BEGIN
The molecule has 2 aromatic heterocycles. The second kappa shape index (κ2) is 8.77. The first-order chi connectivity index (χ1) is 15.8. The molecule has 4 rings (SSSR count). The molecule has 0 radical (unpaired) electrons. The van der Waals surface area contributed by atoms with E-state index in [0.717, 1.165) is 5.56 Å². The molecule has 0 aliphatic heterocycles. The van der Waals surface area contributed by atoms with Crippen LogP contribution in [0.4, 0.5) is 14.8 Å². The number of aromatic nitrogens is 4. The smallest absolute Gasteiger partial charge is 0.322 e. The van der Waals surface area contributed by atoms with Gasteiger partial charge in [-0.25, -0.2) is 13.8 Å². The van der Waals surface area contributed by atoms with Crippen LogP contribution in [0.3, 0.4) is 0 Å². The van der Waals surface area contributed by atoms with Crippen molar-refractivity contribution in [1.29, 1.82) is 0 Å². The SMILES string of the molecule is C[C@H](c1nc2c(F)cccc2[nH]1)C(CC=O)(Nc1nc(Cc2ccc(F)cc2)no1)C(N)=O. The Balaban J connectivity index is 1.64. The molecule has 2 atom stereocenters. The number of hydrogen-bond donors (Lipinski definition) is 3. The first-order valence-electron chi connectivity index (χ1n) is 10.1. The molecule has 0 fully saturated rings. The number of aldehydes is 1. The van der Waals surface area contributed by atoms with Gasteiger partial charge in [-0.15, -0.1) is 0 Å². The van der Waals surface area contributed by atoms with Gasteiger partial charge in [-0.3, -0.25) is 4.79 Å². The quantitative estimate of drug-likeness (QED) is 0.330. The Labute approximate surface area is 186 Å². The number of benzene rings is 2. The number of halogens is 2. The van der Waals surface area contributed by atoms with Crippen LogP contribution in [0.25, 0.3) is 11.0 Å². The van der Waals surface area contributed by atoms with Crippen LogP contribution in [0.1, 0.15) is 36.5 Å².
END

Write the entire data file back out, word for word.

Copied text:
The molecule has 2 aromatic heterocycles. The second kappa shape index (κ2) is 8.77. The first-order chi connectivity index (χ1) is 15.8. The molecule has 4 rings (SSSR count). The molecule has 0 radical (unpaired) electrons. The van der Waals surface area contributed by atoms with E-state index in [0.717, 1.165) is 5.56 Å². The molecule has 0 aliphatic heterocycles. The van der Waals surface area contributed by atoms with Crippen LogP contribution in [0.4, 0.5) is 14.8 Å². The number of aromatic nitrogens is 4. The smallest absolute Gasteiger partial charge is 0.322 e. The van der Waals surface area contributed by atoms with Gasteiger partial charge in [-0.25, -0.2) is 13.8 Å². The van der Waals surface area contributed by atoms with Crippen LogP contribution in [0.3, 0.4) is 0 Å². The van der Waals surface area contributed by atoms with Crippen molar-refractivity contribution in [1.29, 1.82) is 0 Å². The SMILES string of the molecule is C[C@H](c1nc2c(F)cccc2[nH]1)C(CC=O)(Nc1nc(Cc2ccc(F)cc2)no1)C(N)=O. The Balaban J connectivity index is 1.64. The molecule has 2 atom stereocenters. The number of hydrogen-bond donors (Lipinski definition) is 3. The first-order valence-electron chi connectivity index (χ1n) is 10.1. The molecule has 0 fully saturated rings. The number of aldehydes is 1. The van der Waals surface area contributed by atoms with Gasteiger partial charge in [-0.15, -0.1) is 0 Å². The van der Waals surface area contributed by atoms with Gasteiger partial charge in [-0.3, -0.25) is 4.79 Å². The quantitative estimate of drug-likeness (QED) is 0.330. The Labute approximate surface area is 186 Å². The number of benzene rings is 2. The number of halogens is 2. The van der Waals surface area contributed by atoms with Crippen LogP contribution in [0.25, 0.3) is 11.0 Å². The van der Waals surface area contributed by atoms with Crippen LogP contribution in [0.1, 0.15) is 36.5 Å².